Magazine article E Magazine

Rod Fujita: Works to Save Our Seas

Magazine article E Magazine

Rod Fujita: Works to Save Our Seas

Article excerpt

Rod Fujita, an Oakland, California-based senior scientist with Environmental Defense who was instrumental in setting up marine reserves in the Florida Keys and the Channel Islands of California, is the author of Heal the Ocean: Solutions for Saving Our Seas (New Society Publishers). He is the recipient of a Pew Fellowship in Marine Conservation and serves on the Marine Protected Areas Federal Advisory Committee.

E Magazine: What compelled you to make the transition from basic scientific research to join the staff as a senior scientist of an environmental advocacy organization?

I received my Ph.D. in 1985. I did a series of post-docs looking at salt marsh ecology and nutrient dynamics and pollution. Then I got a research fellowship looking at coral reefs in the Florida Keys. That was the first time I got to spend a lot of intimate time in a marine ecosystem.

At Woods Hole and on the Oregon coast for my other work, the ocean environment is kind of hostile. It's hard to get in the water, and it's cold in the winter. Tides are big and there are lots of waves. You can only get a glimpse of the marine ecosystem through experiments and the occasional foray. But in the Florida Keys I was camping out on a coral reef called Carey's Fort Reef--it's about five miles off shore of Key Largo. I was in the water three or four times a day, diving, conducting experiments and making measurements.

I bonded with the ecosystem in a different way than I had before. It just struck me how beautiful and fragile it all was. Prior to that experience, I had not been politically active at all. I was really focused on basic research and publishing scientific papers. But when I leaned that there was an effort underway to open up some oil and gas tracts to exploration right in the Florida straits, affecting the Keys and the coral reefs there, it dawned on me that I ought to do something about it.

Much of your current work has focused on reforming fisheries policy. How dire is the situation?

Over the last 15 years, I've been working primarily on the San Francisco Bay delta restoration. In the last few years I've refocused on the ocean, working off the coast of California, Oregon and Washington, trying to reform federal fisheries that have been overfishing various stocks and damaging habitat. I played a role in the establishment of the marine reserve network around the Channel Islands down in southern California, also as a tool to protect ocean ecosystems from the effects of fishing.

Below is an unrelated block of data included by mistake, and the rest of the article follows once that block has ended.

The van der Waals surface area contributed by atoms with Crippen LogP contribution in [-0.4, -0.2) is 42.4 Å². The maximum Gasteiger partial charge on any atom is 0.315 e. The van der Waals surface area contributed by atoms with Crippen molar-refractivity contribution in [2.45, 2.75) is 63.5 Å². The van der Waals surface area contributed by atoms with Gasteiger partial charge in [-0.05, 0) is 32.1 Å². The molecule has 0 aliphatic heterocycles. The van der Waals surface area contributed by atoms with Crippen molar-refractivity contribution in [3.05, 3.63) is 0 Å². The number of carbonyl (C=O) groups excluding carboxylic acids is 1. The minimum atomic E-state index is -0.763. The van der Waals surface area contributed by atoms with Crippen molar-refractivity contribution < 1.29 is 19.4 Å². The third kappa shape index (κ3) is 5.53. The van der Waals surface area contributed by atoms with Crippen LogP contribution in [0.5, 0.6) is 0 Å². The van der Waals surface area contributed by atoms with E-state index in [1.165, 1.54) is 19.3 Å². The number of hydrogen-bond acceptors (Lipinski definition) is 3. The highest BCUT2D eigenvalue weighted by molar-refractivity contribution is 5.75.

Right now I'm engaged in various attempts to get the trawl sector under control. Various scientific studies have shown that trawling is quite a damaging way to harvest fish, but my take on it is that it's really a logical manifestation of the way we manage our fisheries. It's not that trawlers are by nature rapacious or greedy. They're doing the rational thing when you examine the incentives that they face. Nobody tells them what their share of the catch ought to be. There's no incentive to conserve, obviously, because any fish that they don't catch is going to be caught by somebody else.

So it's kind of inevitable, really, that people will build bigger and bigger boats and buy more boats and use bigger and bigger gear that's more powerful to maximize their share of the catch. One project that we're engaged in is trying to reform that system of management so that the incentives to over-exploit the resources will be replaced by incentives to conserve the resource.

What specifically needs to be done?

There's a couple of different ways we're working on that. One project is to change the management regime to a system of catch shares so that the fishermen receive a percentage of the allowable catch and can plan their fishing business around that share in a more rational way. They can get more money by catching fewer fish and causing less damage to the habitat.

Another effort involves a private sector buyout of trawl boats that have been damaging the Monterey Bay National Marine Sanctuary for several decades now. …

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